//session_destroy();
?>

You'll notice that the above script has... 3 auth "states":

  • not authenticated (when none of the if's get triggered)
  • beginning of authentication (after submitting the form, the $_POST['...'] check
  • the authenticated state when the session is all ok (but can still be invalidated if the user changes his password).


The structure of db.php is simple:
<?php
$mysqlh="dbhost";
$mysqlu="dhuser";
$mysqlp="password";
$mysqld="database_name";
$utable="users_table";
?>

Now, in case you did not understand the engine from its code...
The script makes a few simple checks... First, it tries to see if there is a valid authentication. If there is, it checks the password (witch is stored in the Global SESSION array) with the password stored for the username in the database. The password in the array is stored upon a successful login. If the passwords don't match, it means that either the username changed the password or that someone is trying to forge a valid session. In this case you have the piece of code that destroys the session.
If the passwords match, then it means that everything is ok and the user has a valid auth.
On the second step, (in case there is no valid auth), the scrip checks to see if there are variables send by a login form. If they are, the script checks the user and password. If they match, it registers them in the SESSION array.
Now, based on your prefferences, you can use this system with redirects (header("location: http://....')), pages fetched from a database, etc...
My way is to include this file in each php script (with include_once) and this way the auth is checked on each page that is displayed. You can cut it down to your needs.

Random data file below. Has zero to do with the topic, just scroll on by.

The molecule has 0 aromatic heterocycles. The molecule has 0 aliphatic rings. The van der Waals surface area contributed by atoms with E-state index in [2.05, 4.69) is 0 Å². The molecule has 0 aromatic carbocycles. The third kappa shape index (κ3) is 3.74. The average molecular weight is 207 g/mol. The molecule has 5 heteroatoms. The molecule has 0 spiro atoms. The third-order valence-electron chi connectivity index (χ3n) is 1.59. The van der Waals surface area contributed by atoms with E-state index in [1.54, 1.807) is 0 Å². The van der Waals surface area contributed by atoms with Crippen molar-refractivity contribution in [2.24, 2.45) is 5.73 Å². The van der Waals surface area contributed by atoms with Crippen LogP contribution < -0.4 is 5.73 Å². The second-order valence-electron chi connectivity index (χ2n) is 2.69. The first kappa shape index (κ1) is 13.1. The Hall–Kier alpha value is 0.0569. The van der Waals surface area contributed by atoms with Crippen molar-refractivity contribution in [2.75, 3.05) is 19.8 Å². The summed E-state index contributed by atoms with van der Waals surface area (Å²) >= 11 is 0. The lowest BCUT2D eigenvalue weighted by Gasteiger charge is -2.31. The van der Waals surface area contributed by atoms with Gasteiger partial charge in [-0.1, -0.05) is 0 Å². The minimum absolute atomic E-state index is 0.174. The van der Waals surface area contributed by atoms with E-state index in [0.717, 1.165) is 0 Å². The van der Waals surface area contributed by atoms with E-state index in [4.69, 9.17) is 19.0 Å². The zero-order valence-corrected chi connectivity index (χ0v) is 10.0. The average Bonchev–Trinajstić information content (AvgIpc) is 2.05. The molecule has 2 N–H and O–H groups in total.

I hope it helps you.

PS: there are a lot of changes and other checks that can be made to this system. Including adding more security... This is just a small example =)
Manofgames
Cleansing the $_POST variables with mysql_real_escape_string wouldn't hurt Wink
Also, I'm not sure too many users would be happy to register on a site that didn't encrypt their passwords, and mysql_num_rows() might be better suited to finding if the user exists IMHO.
And wouldn't you use
Code:

<?php
echo "<form action='".$_SERVER['PHP_SELF']."' method='POST'>";
?>

instead of <form action="?" method="POST"> ?
I've just never seen it done that way before.
BlueVD
yeah, but like I said... it's a fast post... Also you could add the stripslashes() if the php.ini has the magic_quotes_gpc enabled... Use mysql password() to encrypt them.. and the form at the end was for testing purposes so that anybody can do a fast test for it (i did wrote it in vi and test it in lynx so I coded something fast). and also considering the usernames must be unique... mysql_fetch_assoc ain't that slow Wink
As to the form action as beein "?" it's ok according to w3c. only a null action isn't recommended.
roboguyspacedude
Yeah, you could elaborate and make a whole lot longer and fancier. For basics i guess it works, but my custom made auth system would owns this.